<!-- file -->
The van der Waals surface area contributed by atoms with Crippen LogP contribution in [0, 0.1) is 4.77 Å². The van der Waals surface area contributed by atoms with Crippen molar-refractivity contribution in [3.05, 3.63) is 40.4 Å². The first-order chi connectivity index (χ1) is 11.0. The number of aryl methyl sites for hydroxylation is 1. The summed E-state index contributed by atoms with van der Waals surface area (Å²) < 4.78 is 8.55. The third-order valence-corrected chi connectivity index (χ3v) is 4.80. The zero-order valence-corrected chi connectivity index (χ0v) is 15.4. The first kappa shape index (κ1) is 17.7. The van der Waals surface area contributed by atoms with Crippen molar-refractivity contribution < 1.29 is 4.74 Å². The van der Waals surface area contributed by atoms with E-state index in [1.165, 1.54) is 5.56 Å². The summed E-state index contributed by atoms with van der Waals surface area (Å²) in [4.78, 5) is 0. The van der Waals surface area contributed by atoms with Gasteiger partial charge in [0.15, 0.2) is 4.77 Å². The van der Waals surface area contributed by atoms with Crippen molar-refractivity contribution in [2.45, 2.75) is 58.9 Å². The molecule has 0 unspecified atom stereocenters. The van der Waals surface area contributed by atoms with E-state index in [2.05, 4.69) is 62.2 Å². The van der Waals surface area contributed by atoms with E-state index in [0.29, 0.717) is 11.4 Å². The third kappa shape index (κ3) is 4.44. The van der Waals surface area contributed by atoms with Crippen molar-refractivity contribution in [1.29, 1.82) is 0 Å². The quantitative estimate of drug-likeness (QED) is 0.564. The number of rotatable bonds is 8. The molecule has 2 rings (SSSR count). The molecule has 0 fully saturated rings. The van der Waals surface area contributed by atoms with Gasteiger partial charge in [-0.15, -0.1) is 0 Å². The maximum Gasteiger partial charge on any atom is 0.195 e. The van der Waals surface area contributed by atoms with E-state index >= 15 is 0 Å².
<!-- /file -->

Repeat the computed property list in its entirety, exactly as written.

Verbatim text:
The van der Waals surface area contributed by atoms with Crippen LogP contribution in [0, 0.1) is 4.77 Å². The van der Waals surface area contributed by atoms with Crippen molar-refractivity contribution in [3.05, 3.63) is 40.4 Å². The first-order chi connectivity index (χ1) is 11.0. The number of aryl methyl sites for hydroxylation is 1. The summed E-state index contributed by atoms with van der Waals surface area (Å²) < 4.78 is 8.55. The third-order valence-corrected chi connectivity index (χ3v) is 4.80. The zero-order valence-corrected chi connectivity index (χ0v) is 15.4. The first kappa shape index (κ1) is 17.7. The van der Waals surface area contributed by atoms with Crippen molar-refractivity contribution < 1.29 is 4.74 Å². The van der Waals surface area contributed by atoms with E-state index in [1.165, 1.54) is 5.56 Å². The summed E-state index contributed by atoms with van der Waals surface area (Å²) in [4.78, 5) is 0. The van der Waals surface area contributed by atoms with Gasteiger partial charge in [0.15, 0.2) is 4.77 Å². The van der Waals surface area contributed by atoms with Crippen molar-refractivity contribution in [2.45, 2.75) is 58.9 Å². The molecule has 0 unspecified atom stereocenters. The van der Waals surface area contributed by atoms with E-state index in [2.05, 4.69) is 62.2 Å². The van der Waals surface area contributed by atoms with E-state index in [0.29, 0.717) is 11.4 Å². The third kappa shape index (κ3) is 4.44. The van der Waals surface area contributed by atoms with Crippen molar-refractivity contribution in [1.29, 1.82) is 0 Å². The quantitative estimate of drug-likeness (QED) is 0.564. The number of rotatable bonds is 8. The molecule has 2 rings (SSSR count). The molecule has 0 fully saturated rings. The van der Waals surface area contributed by atoms with Gasteiger partial charge in [-0.15, -0.1) is 0 Å². The maximum Gasteiger partial charge on any atom is 0.195 e. The van der Waals surface area contributed by atoms with E-state index >= 15 is 0 Å².